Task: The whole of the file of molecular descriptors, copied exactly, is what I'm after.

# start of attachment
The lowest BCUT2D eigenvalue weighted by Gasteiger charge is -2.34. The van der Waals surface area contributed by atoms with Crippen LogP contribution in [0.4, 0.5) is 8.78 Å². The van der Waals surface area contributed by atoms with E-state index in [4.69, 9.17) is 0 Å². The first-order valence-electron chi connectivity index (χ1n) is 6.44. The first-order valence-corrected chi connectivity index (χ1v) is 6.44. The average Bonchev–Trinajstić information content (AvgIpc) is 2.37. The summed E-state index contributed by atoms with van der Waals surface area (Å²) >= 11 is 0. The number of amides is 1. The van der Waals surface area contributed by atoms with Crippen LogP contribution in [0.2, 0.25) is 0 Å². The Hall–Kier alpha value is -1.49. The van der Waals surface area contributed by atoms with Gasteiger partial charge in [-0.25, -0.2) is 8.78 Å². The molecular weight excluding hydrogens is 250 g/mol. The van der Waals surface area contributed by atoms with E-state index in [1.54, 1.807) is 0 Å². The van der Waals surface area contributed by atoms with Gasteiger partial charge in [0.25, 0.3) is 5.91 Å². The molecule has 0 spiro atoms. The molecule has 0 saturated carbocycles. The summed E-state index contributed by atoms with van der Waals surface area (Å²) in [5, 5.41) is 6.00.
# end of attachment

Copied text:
The lowest BCUT2D eigenvalue weighted by Gasteiger charge is -2.34. The van der Waals surface area contributed by atoms with Crippen LogP contribution in [0.4, 0.5) is 8.78 Å². The van der Waals surface area contributed by atoms with E-state index in [4.69, 9.17) is 0 Å². The first-order valence-electron chi connectivity index (χ1n) is 6.44. The first-order valence-corrected chi connectivity index (χ1v) is 6.44. The average Bonchev–Trinajstić information content (AvgIpc) is 2.37. The summed E-state index contributed by atoms with van der Waals surface area (Å²) >= 11 is 0. The number of amides is 1. The van der Waals surface area contributed by atoms with Crippen LogP contribution in [0.2, 0.25) is 0 Å². The Hall–Kier alpha value is -1.49. The van der Waals surface area contributed by atoms with Gasteiger partial charge in [-0.25, -0.2) is 8.78 Å². The molecular weight excluding hydrogens is 250 g/mol. The van der Waals surface area contributed by atoms with E-state index in [1.54, 1.807) is 0 Å². The van der Waals surface area contributed by atoms with Gasteiger partial charge in [0.25, 0.3) is 5.91 Å². The molecule has 0 spiro atoms. The molecule has 0 saturated carbocycles. The summed E-state index contributed by atoms with van der Waals surface area (Å²) in [5, 5.41) is 6.00.